My novice master used to say: If you lose the meaning of your life and nothing makes sense, use your senses! The senses bring back the sense. Evagrius Ponticus, one of the most relevant monastic authors of the 4th century wrote: “If you want to know God, know yourself first” (Migne, PG 40,1267). Whatever we perceive is precious, because it can lead us into a greater knowledge of God. So why be afraid? Why do we close our noses? Because we don’t want to be bothered by bad smells. But how can we know that the smell is really bad and not just in our imagination? Like an idol that exists just in our imagination? At our baptism our senses were opened by the priest or deacon in the Effata-Rite. Christ has given us new life. He invites us to have life to its fullest. (John 10:10) We often don’t live to our fullest potential.

Dear Lord, let me pause for a moment and use my senses. Let me take a deep breath. What do I smell? Open my attention to what is around me. Let me take a moment when I pass by a flower, and smell. Let me smell the fragrance of the forest. Let me take in the air of the morning. Let me smell while I eat. Let me taste how good you are. Every day. Every moment.

Taste and see that the Lord is good

For Whom the Bell Tolls

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I was working at my desk trying to finish up something when the bell rang. That is nothing special in a monastery; the bell rings five times a day to call us monks to prayer. This time, though, as sometimes happens, I caught myself having a little inner discussion:  should I go instantly to Midday Prayer, or should I rather continue working for two or three minutes? I would still make it to church in time. What didn’t seem to be a big deal at all, and certainly not a question of life and death, is still of interest for Saint Benedict:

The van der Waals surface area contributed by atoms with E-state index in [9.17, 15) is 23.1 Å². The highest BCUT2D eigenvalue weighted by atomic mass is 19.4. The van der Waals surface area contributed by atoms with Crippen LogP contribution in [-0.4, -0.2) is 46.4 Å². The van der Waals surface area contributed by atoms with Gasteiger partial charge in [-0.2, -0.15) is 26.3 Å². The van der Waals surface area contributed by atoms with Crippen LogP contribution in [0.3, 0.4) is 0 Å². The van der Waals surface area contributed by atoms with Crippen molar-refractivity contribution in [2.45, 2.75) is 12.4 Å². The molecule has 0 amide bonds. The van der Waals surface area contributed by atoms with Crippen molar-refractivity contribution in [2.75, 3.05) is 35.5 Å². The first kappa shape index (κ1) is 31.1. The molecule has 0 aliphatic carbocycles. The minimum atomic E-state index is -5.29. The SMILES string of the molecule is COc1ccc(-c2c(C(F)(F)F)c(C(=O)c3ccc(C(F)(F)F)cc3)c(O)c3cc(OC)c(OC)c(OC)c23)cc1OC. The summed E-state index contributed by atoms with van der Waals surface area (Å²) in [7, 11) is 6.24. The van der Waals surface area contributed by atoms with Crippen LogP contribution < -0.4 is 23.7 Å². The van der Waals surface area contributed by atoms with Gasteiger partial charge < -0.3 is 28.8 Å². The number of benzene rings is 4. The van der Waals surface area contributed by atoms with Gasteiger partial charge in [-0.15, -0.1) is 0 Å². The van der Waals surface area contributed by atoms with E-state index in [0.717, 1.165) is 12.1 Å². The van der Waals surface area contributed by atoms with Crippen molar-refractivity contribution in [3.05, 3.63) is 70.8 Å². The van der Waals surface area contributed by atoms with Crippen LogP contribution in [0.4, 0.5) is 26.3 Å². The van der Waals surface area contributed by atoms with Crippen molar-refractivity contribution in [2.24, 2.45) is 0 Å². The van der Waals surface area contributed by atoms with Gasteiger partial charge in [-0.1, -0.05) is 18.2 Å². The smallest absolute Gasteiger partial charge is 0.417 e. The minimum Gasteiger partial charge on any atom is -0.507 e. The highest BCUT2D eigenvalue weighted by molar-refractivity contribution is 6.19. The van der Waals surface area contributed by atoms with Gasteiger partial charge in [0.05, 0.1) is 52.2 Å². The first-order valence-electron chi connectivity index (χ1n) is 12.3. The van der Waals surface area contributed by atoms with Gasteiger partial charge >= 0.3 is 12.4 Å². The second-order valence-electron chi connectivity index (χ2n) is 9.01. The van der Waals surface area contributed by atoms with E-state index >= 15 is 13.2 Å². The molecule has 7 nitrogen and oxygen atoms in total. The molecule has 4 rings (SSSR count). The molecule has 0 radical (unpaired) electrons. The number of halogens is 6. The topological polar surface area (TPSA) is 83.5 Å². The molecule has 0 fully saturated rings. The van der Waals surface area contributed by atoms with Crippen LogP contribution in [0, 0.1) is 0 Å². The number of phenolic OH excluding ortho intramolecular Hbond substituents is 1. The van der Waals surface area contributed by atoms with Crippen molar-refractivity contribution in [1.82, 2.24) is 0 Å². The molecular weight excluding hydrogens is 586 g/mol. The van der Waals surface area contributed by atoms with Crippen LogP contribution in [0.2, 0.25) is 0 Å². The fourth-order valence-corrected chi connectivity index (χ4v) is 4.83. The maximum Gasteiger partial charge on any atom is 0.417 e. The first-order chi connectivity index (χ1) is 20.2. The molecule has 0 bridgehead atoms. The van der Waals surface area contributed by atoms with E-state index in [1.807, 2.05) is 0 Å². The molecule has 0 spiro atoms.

“On hearing the signal for an hour of the divine office, the monk will immediately set aside what he has in hand and go with utmost speed, yet with gravity and without giving occasion for frivolity. Indeed, nothing is to be preferred to the Work of God.” RB 43:1-3

My father used to say: “Obedience means: do it immediately”. I didn’t like to hear that because he always said it when I was not following right away. This very moment, when I hear the call of the bell, holds a great opportunity. It invites my soul to decide: Do I follow God’s call or not? Whom do I follow? Christ, or my own to-do-list? “The first step of humility is unhesitating obedience, which comes naturally to those who cherish Christ above all”, St. Benedict says in his chapter on obedience (RB 5:1-2), and he points to this holy moment: